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Bakken Oil Production Rises As Oil Prices Jump

drilling rigs

Crude oil production in the Bakken shale in North Dakota has been experiencing some major challenges lately, but it is firmly on the growth path, said the state’s Department of Mineral Resources Director Lynn Helms in an interview for S&P Global Platts.

Helms identified as the biggest challenges growing production in the Permian as well as a hypothetical ending of the OPEC production cut agreement. While the first challenge is very real, with the Permian still being the star of the shale patch, the latter challenge is more likely than not to remain hypothetical for the foreseeable future.

Of course with oil, the foreseeable future is usually no longer than a couple of months, but according to Helms, E&Ps in the Bakken will continue to pump more than 1 million bpd but less than 1.1 million bpd until the end of the year and into 2018.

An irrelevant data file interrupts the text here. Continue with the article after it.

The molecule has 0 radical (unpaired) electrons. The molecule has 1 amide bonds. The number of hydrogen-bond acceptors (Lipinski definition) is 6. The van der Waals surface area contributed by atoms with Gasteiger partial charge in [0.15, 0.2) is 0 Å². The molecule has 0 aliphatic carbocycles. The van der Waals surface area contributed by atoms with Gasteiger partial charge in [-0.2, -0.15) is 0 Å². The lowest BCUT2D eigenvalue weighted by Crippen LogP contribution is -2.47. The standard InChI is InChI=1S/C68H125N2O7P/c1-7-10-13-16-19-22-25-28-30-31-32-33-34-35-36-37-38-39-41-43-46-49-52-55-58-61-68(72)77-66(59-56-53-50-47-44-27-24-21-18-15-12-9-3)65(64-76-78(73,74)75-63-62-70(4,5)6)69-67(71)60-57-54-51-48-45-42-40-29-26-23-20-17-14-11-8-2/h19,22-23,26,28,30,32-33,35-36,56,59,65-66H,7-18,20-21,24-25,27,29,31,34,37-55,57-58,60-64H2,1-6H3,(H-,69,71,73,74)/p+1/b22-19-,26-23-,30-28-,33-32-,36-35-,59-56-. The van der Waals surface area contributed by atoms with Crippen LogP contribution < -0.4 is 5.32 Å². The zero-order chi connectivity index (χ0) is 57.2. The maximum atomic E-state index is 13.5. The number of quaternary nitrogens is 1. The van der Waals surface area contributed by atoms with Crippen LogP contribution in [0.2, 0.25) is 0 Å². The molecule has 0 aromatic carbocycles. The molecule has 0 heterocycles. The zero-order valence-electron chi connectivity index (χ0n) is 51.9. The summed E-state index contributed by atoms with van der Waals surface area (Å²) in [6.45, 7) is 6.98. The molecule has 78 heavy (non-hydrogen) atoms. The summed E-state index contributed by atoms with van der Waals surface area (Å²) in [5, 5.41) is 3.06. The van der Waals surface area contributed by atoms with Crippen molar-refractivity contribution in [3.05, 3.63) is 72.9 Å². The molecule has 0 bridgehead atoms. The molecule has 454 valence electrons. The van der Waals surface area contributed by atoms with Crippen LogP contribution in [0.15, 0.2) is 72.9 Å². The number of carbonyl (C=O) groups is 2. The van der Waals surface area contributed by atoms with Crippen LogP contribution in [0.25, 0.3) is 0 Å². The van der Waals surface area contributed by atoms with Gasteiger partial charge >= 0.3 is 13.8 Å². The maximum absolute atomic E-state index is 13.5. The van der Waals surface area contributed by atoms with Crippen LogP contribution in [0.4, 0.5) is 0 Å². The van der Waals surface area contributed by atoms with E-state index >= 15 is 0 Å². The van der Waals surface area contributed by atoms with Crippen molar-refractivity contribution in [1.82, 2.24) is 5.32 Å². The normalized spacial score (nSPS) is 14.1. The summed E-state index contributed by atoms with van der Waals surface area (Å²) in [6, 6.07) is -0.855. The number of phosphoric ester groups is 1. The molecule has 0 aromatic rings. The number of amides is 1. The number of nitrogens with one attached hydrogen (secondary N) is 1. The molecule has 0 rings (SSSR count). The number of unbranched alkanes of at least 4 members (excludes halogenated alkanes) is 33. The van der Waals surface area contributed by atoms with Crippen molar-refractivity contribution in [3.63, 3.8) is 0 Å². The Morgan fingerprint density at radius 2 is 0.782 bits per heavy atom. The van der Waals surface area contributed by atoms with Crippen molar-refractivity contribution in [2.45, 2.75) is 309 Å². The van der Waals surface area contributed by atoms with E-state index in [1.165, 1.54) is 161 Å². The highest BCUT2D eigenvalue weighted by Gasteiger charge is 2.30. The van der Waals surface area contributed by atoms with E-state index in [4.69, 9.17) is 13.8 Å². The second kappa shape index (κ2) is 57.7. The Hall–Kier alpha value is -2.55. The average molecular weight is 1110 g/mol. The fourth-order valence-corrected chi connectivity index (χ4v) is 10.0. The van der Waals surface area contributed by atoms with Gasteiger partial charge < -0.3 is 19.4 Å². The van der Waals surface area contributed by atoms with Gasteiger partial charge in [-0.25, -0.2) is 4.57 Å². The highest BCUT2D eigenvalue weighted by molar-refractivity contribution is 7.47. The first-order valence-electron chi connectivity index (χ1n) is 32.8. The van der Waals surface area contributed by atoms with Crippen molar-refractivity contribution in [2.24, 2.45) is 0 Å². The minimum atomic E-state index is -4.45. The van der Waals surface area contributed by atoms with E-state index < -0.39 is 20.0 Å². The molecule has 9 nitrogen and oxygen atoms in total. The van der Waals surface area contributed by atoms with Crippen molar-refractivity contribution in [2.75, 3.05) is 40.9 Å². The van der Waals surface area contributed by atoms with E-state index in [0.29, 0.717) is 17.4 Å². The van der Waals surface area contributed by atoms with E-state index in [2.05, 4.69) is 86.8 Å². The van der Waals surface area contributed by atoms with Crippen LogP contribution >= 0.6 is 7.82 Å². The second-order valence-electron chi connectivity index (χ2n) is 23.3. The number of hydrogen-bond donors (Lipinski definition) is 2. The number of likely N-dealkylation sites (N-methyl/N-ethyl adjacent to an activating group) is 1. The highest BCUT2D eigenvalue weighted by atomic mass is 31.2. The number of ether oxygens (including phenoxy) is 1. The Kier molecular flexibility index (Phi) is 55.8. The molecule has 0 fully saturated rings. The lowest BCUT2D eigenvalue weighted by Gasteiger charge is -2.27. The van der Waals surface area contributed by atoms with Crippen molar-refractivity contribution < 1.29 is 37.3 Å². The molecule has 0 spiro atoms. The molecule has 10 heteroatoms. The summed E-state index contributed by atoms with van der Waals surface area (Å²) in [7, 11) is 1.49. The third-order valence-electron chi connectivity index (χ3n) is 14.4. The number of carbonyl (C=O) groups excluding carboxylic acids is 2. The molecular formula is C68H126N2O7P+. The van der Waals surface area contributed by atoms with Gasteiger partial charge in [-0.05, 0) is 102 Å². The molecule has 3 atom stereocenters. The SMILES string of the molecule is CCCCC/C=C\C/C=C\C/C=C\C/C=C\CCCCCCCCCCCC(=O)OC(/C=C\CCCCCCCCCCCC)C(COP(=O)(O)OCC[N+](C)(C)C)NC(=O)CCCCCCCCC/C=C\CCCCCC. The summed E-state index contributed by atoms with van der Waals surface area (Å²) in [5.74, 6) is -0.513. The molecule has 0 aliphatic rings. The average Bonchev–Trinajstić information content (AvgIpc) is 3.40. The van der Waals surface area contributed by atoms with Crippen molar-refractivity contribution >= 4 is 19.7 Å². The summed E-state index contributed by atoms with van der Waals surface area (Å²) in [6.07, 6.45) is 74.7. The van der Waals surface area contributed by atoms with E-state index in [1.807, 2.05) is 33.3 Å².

"We should see oil production in a growth mode, 10-15,000 b/d month on month is where we expect to be," Helms said, adding that the North Dakota shale industry would need WTI at US$60 a barrel to start expanding production beyond the 1.1-million-bpd mark. "That's really the magic number that really begins to push us to 1.6 or 2 mil b/d."

Helms was optimistic about the medium term, expecting the Bakken to produce close to 1.2 million bpd by 2019, which implies he expects WTI prices to go beyond the US$60 “magic number”.

Related: Why Oil Prices Will Keep Moving Up

Yet, competition from the Permian with its lower production costs in the sweetest spots is hampering this production growth in North Dakota. This month, the EIA projects oil production in the Permian will hit 2.7 million bpd.

According to Helms, this is because the Bakken is a more mature play: the Permian, he said, is where the Bakken was in 2010-2011, when there were a lot of unproven resources. If there was no competition for capital from Texas, production in the Bakken would grow by 100,000 bpd on a monthly basis.

By Irina Slav for Oilprice.com

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